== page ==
After being the victim of a bank robbery years ago, Deby Bakos devoted her life to crime prevention.
When the Marion County Sheriff’s Office asked if Bakos, now president of Crime Stoppers of Marion County, wanted to join its new crime alert system, the First Avenue National Bank vice president didn’t hesitate.
“There’s nothing worse than reading in the newspaper two days later that there was a bank robbery, and you’re going, ‘Oh my! I didn’t even know that had happened,’” said Bakos, who added that the First Avenue National Bank has never been robbed.
The county’s new crime alert system, named “Business Sheriff Alert For Emergencies,” or “B-SAFE,” sends free text messages and emails to businesses that are in the same industry as the original victim.
The alerts include details of the crime, suspect profiles, photographs and other identifying information that could help prevent further crimes in the county and potentially catch offenders.
The program officially started Jan. 20, and since then, more than 500 business owners have subscribed to the alert system, according to Marion County Deputy Paul Bloom, who helped implement the program.
Though crime is down 10 percent in the county and only 26 robberies have occurred in the past two years, the sheriff’s office is trying to continue to reduce that number, Bloom said.
The program increases transparency and promotes community involvement, he added, but most importantly, it helps residents in the community that he knows personally.
“These are friends of mine,” he said.
Bloom said the community has been supportive of the program and that 1,500 volunteers helped get businesses signed up for the program.
Two criminology experts at the University of Florida told WUFT that they see few downsides to the new program.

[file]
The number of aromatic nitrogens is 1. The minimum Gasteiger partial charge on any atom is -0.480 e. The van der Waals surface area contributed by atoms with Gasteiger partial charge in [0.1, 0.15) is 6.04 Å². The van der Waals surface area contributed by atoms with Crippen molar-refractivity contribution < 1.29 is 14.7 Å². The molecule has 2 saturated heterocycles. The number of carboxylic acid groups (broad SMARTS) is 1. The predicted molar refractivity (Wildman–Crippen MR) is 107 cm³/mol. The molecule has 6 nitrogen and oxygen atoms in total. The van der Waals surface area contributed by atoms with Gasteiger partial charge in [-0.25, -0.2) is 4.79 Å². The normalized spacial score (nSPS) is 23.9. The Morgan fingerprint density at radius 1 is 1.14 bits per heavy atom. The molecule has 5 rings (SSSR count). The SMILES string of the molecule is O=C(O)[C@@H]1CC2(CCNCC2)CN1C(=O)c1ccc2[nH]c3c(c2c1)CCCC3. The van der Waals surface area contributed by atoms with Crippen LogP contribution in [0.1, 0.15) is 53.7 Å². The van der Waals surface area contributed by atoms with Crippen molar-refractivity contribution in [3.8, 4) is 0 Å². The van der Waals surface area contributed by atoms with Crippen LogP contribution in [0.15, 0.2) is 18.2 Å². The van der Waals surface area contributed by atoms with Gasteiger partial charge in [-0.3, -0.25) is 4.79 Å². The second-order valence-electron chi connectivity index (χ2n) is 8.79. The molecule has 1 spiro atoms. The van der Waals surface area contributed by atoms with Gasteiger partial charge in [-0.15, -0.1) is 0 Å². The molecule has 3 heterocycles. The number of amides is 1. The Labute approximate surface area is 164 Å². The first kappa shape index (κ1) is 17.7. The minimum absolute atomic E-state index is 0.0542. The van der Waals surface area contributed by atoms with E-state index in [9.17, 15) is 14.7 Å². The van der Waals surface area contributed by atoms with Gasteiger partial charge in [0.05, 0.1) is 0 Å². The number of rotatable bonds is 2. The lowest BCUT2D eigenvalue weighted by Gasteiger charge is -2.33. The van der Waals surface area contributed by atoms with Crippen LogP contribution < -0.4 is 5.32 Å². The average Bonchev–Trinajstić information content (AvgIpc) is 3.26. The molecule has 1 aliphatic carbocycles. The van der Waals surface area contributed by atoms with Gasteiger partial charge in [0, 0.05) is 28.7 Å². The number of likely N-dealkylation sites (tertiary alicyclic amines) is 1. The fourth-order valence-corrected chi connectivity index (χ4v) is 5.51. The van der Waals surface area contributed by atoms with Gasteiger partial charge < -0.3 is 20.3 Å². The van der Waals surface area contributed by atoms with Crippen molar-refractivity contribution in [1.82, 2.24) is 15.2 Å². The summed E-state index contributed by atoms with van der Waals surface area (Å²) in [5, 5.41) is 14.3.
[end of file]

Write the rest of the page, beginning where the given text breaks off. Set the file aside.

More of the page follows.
“I would think that even one conviction, in and of itself, evidences that this is a valuable program,” said Richard Hollinger, a UF sociology and criminology and law professor.
UF Professor Read Hayes, director of the Loss Prevention Research Council, said that initiatives like the Marion County’s could help local business owners be aware of crime trends, offender information and tips on what they should look out for.
However, Hayes said that he’s found that meeting personally with local business is also effective.
Meanwhile, in Alachua County, there aren’t plans to implement B-SAFE specifically.
But the Alachua County Sheriff’s Office already utilizes a smartphone application, various social media outlets and a new video-surveillance-registration program to get in contact with community members, according to spokesperson Sgt. Brandon Kutner.
The mobile application, “Alachua County Sheriff FL” in Google Play, is similar to the new Marion County program and allows the public to see inmates, look up local sexual predators, submit tips and push out alerts whenever a major crime has been committed.
Although the Alachua County Sheriff’s Office doesn’t have the alert system for industry-specific crimes that B-SAFE offers, spokesperson Sgt. Arthur Forgey said that adding email and text notifications in would be overkill.
“It’s almost a redundancy,” Forgey said. “We believe we’re already [issuing alerts], so it’s not something that we need to do again.”
All crimes are reported in annual crime statistics and are available online to residents, Forgey said. He added that he also doesn’t want to overwhelm residents with updates to the point they might dismiss critical information.
Forgey also noted the Alachua County Sheriff’s Office program “CodeRED,” which sends out voice alerts about major events to landline phones and those who have signed there cell phone up online. Such events include bio-terrorism, missing children and the need to evacuate.
Additionally, the Alachua County Sheriff’s Office is scheduled to have an open meeting for residents early next month.
Starting Wednesday, Feb. 3, from 8 a.m. to 12:30 p.m., residents can meet with local officers from the sheriff’s office at their “Coffee with a Cop” event at the Chick-fil-A on Archer Road. The event is advertised as seeking to “break down the barriers between deputies and the citizens they serve.”
Forgey said that the sheriff’s office regularly meets with new businesses in areas with higher crime rates to talk about prevention measures owners can take.
Adrian Sinclair, an assistant store manager for the Ross Dress for Less on Archer Road, met with the sheriff’s office and said that his relations with the deputies there are good.
“Anytime we have any issues that we have to call, they’re here promptly,” he said, adding that if Alachua County had a similar program to B-SAFE, he would sign up.
But Hayes, the council director, said Alachua County may not need to implement such a program because of its existing efforts.
“It’s not always what you do,” he said, “but how you do it.”